Whether based in reality or mythology, hero-worship has always had a place in society. Noah may or may not have saved all of human and animal kind, and it’s unlikely that Hercules ever battled a snake-haired woman; but heroes make great stories, and many an immigrant stepped foot on American soil in search of the “promised land,” where people forge their own path and make their own future. It’s the very fabric of the “American Dream.”
But when obsession and downright worship of entrepreneurial types become the aspiration, as well as excusing some truly awful behavior, have we taken that adoration in the wrong direction—made a dream into a nightmarish personality obsession?
Bosses Behaving Badly
We’ll leave it to the scientists to debate whether or not entrepreneurship is a genetic trait: the mere fact of such debate is evidence of cultural obsession.
That hero-worship may, in part, create a system of inflated egos, excusing bad behavior such as:
- Self-reward and entitlement: After sitting at the helm while their own companies tanked, banks bailed out by American taxpayers still felt entitled to nearly $2 billion in bonuses (of tax payer money!). Some entrepreneurial types have a bad reputation of rewarding themselves above all others, out of a sense of entitlement.
- Workplace difficulty: Uber isn’t the first company to be accused of creating an uncomfortable workplace culture, but it is one in recent headlines. An entrepreneur can set the tone for the company’s culture, which may not be a good thing, depending on that leader.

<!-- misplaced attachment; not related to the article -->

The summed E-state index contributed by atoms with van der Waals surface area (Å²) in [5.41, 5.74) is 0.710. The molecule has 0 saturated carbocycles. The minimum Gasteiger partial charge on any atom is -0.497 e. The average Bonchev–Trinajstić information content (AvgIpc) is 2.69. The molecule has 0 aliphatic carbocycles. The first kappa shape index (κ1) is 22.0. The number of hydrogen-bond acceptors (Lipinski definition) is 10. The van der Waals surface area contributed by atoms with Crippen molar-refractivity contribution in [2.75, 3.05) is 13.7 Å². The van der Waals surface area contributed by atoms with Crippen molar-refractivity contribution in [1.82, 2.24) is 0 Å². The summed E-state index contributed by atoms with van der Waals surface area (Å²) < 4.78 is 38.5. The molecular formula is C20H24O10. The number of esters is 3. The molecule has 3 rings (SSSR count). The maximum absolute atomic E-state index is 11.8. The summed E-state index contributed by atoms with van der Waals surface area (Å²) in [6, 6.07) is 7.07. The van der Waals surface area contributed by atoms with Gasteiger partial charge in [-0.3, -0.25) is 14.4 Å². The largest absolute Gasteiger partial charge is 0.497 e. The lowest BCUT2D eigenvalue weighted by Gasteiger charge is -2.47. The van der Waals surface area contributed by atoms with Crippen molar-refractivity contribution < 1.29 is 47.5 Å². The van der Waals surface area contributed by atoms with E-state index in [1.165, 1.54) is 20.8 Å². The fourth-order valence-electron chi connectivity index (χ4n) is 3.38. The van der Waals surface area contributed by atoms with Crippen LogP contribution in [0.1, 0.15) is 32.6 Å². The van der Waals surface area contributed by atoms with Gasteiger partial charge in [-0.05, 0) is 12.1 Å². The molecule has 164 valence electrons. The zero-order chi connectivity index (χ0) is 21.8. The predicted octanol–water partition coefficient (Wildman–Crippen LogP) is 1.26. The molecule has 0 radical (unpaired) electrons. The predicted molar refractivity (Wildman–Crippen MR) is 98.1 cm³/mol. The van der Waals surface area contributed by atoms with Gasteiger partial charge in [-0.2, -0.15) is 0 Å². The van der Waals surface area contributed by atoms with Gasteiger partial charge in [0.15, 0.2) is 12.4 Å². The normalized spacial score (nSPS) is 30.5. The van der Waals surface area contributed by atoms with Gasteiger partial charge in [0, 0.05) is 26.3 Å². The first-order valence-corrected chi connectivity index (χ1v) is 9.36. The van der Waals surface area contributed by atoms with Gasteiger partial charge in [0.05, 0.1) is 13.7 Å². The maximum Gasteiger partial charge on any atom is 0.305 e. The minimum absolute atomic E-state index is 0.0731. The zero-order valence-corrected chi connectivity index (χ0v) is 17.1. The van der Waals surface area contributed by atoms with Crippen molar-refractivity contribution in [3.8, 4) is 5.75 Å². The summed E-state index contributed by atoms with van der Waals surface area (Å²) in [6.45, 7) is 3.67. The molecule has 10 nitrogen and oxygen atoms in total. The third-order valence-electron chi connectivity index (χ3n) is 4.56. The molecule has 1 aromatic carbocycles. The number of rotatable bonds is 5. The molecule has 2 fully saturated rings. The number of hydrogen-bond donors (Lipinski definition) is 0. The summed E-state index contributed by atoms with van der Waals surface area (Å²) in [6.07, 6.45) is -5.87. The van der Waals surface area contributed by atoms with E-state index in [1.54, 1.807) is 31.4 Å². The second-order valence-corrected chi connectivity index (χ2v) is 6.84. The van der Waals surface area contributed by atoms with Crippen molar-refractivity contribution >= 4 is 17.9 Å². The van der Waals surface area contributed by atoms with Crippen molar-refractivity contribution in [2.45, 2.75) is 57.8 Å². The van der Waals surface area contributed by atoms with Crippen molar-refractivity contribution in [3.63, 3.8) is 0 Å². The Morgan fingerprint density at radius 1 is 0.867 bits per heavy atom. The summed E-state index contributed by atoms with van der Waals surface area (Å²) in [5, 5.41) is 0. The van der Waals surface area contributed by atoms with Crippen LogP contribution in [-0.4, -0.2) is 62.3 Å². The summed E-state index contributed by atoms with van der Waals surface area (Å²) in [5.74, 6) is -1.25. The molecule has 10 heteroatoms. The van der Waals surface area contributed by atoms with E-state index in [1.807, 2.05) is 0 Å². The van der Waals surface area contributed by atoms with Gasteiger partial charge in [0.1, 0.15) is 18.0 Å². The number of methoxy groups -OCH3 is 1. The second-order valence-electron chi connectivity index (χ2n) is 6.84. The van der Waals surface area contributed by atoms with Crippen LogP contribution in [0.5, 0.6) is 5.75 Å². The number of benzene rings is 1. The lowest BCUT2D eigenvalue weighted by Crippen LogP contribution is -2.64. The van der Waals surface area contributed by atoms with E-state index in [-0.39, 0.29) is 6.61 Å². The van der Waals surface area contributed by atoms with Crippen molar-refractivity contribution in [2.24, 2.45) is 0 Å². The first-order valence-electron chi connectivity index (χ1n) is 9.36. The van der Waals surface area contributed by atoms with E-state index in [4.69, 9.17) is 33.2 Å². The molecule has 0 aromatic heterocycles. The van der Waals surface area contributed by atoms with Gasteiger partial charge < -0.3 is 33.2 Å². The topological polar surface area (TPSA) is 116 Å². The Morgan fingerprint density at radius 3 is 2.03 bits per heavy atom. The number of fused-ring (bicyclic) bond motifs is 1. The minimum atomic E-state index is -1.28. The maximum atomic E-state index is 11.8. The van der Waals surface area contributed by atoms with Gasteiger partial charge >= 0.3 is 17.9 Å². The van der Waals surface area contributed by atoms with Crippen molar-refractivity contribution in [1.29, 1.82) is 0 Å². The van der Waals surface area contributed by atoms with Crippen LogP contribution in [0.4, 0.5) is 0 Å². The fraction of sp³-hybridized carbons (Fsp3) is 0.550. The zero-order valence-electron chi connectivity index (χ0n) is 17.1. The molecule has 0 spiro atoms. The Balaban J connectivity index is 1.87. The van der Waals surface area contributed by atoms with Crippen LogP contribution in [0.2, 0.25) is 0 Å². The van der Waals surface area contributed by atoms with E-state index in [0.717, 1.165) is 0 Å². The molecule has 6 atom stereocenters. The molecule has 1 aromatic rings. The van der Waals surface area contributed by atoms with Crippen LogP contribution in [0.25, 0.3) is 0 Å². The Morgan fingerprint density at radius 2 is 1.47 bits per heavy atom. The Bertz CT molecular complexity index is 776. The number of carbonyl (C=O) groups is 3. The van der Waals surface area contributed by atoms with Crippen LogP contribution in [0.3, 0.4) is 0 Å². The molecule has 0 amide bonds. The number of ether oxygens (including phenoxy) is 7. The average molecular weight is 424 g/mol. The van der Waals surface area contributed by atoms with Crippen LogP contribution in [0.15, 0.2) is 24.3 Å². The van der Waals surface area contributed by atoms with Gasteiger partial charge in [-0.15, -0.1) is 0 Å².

- Inspiring fear: In companies as varied as the entertainment industry and tech, some top execs are known for leading by fear within their organizations. In a culture less obsessed with entrepreneurship, no one would work for someone with such an attitude as some of these leaders, and boards of directors would fire such CEO’s. In our hero-worship nation, leading by fear often gets excused in executives.
Leading by Example
While entitlement and fear may be the primary tools in the toolbox of some entrepreneurs and executives, others choose to lead by example.
- Cisco CEO John Chambers famously refused to reward himself above his employees, was named one of the “World’s Best CEOs” (Barron’s) and took his company from a value of $70 million to $47 billion, demonstrating effective leadership and kindness.
- The Bill and Melinda Gates Foundation now offers employees a full year of paid parental leave, demonstrating generosity and loyalty to employees.
- One of the most successful entrepreneurs of all time, Warren Buffet, is committed to giving away more than 99% of his fortune to charity.
These and countless other examples illustrate that success and kindness are not mutually exclusive: forward-thinking entrepreneurs see the value in both kindness and cooperation, while not compromising on vision. Each year, lists of “best companies to work for” get published, and the common denominator generally has to do with great bosses, generous benefits, and a corporate culture of fun and equity, coupled with hard work and mission-dedication.
Refusing to hold oneself to a different standard than others is the hallmark of kind leadership. Boorishness is easy. The most effective entrepreneurs inspire their team to work toward a common vision, one filled with equity and success for everyone who is on board.
If you are the entrepreneurial type, you can examine your own behavior and tendencies, eradicate your own negative behavior, and choose to emulate those who lead by example.
Besides, it’s less lonely at the top for those who bring others along on the journey of success.